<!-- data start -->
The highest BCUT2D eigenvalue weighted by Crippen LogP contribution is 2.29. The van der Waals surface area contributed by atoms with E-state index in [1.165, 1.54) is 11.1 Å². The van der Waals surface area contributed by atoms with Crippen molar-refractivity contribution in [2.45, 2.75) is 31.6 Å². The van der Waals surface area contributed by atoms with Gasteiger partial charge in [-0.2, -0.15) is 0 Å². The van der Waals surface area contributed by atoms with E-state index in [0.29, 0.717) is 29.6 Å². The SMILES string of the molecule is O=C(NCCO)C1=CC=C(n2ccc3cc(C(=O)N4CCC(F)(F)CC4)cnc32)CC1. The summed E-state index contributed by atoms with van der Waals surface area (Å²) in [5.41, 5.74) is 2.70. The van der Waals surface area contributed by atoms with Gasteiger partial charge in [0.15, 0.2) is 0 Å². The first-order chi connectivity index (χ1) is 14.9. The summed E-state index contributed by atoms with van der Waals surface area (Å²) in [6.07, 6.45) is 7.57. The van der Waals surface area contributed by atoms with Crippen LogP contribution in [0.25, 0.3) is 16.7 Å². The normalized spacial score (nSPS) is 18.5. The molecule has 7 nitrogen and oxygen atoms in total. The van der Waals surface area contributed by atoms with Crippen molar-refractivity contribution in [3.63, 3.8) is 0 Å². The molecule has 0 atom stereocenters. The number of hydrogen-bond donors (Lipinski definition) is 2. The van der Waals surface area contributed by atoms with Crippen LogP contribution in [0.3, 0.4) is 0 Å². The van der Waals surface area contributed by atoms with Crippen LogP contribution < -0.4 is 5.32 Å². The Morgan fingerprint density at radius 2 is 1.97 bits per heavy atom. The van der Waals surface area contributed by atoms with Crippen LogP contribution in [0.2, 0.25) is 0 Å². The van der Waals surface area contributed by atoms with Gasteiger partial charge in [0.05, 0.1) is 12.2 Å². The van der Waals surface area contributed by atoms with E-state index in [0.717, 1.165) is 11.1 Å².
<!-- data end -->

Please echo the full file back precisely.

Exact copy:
The highest BCUT2D eigenvalue weighted by Crippen LogP contribution is 2.29. The van der Waals surface area contributed by atoms with E-state index in [1.165, 1.54) is 11.1 Å². The van der Waals surface area contributed by atoms with Crippen molar-refractivity contribution in [2.45, 2.75) is 31.6 Å². The van der Waals surface area contributed by atoms with Gasteiger partial charge in [-0.2, -0.15) is 0 Å². The van der Waals surface area contributed by atoms with E-state index in [0.29, 0.717) is 29.6 Å². The SMILES string of the molecule is O=C(NCCO)C1=CC=C(n2ccc3cc(C(=O)N4CCC(F)(F)CC4)cnc32)CC1. The summed E-state index contributed by atoms with van der Waals surface area (Å²) in [5.41, 5.74) is 2.70. The van der Waals surface area contributed by atoms with Gasteiger partial charge in [0.15, 0.2) is 0 Å². The first-order chi connectivity index (χ1) is 14.9. The summed E-state index contributed by atoms with van der Waals surface area (Å²) in [6.07, 6.45) is 7.57. The van der Waals surface area contributed by atoms with Crippen LogP contribution in [0.25, 0.3) is 16.7 Å². The normalized spacial score (nSPS) is 18.5. The molecule has 7 nitrogen and oxygen atoms in total. The van der Waals surface area contributed by atoms with Crippen molar-refractivity contribution in [3.63, 3.8) is 0 Å². The molecule has 0 atom stereocenters. The number of hydrogen-bond donors (Lipinski definition) is 2. The van der Waals surface area contributed by atoms with Crippen LogP contribution in [0.3, 0.4) is 0 Å². The van der Waals surface area contributed by atoms with Crippen LogP contribution < -0.4 is 5.32 Å². The Morgan fingerprint density at radius 2 is 1.97 bits per heavy atom. The van der Waals surface area contributed by atoms with Crippen LogP contribution in [0.2, 0.25) is 0 Å². The van der Waals surface area contributed by atoms with Gasteiger partial charge in [0.05, 0.1) is 12.2 Å². The van der Waals surface area contributed by atoms with E-state index in [0.717, 1.165) is 11.1 Å².